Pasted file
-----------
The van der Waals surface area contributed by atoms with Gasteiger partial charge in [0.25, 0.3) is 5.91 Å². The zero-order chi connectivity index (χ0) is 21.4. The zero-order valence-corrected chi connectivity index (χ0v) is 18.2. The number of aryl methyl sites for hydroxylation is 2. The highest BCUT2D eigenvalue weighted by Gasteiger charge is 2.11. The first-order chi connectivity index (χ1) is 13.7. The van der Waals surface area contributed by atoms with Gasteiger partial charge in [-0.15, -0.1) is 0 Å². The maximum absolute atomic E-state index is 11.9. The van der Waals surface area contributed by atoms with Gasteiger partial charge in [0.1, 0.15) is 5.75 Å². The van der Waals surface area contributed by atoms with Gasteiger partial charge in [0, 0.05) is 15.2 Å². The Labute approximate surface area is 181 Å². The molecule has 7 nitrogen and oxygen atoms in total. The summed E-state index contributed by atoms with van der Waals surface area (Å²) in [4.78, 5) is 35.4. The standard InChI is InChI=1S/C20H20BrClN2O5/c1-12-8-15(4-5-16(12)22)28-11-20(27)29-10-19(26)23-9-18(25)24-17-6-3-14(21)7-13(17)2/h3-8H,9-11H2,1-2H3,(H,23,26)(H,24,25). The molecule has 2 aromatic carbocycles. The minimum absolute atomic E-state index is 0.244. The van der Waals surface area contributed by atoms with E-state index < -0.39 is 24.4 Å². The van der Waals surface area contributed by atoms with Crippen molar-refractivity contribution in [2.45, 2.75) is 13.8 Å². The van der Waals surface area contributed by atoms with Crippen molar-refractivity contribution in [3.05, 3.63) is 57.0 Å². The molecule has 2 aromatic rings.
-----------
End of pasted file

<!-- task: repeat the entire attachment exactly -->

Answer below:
The van der Waals surface area contributed by atoms with Gasteiger partial charge in [0.25, 0.3) is 5.91 Å². The zero-order chi connectivity index (χ0) is 21.4. The zero-order valence-corrected chi connectivity index (χ0v) is 18.2. The number of aryl methyl sites for hydroxylation is 2. The highest BCUT2D eigenvalue weighted by Gasteiger charge is 2.11. The first-order chi connectivity index (χ1) is 13.7. The van der Waals surface area contributed by atoms with Gasteiger partial charge in [-0.15, -0.1) is 0 Å². The maximum absolute atomic E-state index is 11.9. The van der Waals surface area contributed by atoms with Gasteiger partial charge in [0.1, 0.15) is 5.75 Å². The van der Waals surface area contributed by atoms with Gasteiger partial charge in [0, 0.05) is 15.2 Å². The Labute approximate surface area is 181 Å². The molecule has 7 nitrogen and oxygen atoms in total. The summed E-state index contributed by atoms with van der Waals surface area (Å²) in [4.78, 5) is 35.4. The standard InChI is InChI=1S/C20H20BrClN2O5/c1-12-8-15(4-5-16(12)22)28-11-20(27)29-10-19(26)23-9-18(25)24-17-6-3-14(21)7-13(17)2/h3-8H,9-11H2,1-2H3,(H,23,26)(H,24,25). The molecule has 2 aromatic carbocycles. The minimum absolute atomic E-state index is 0.244. The van der Waals surface area contributed by atoms with E-state index < -0.39 is 24.4 Å². The van der Waals surface area contributed by atoms with Crippen molar-refractivity contribution in [2.45, 2.75) is 13.8 Å². The van der Waals surface area contributed by atoms with Crippen molar-refractivity contribution in [3.05, 3.63) is 57.0 Å². The molecule has 2 aromatic rings.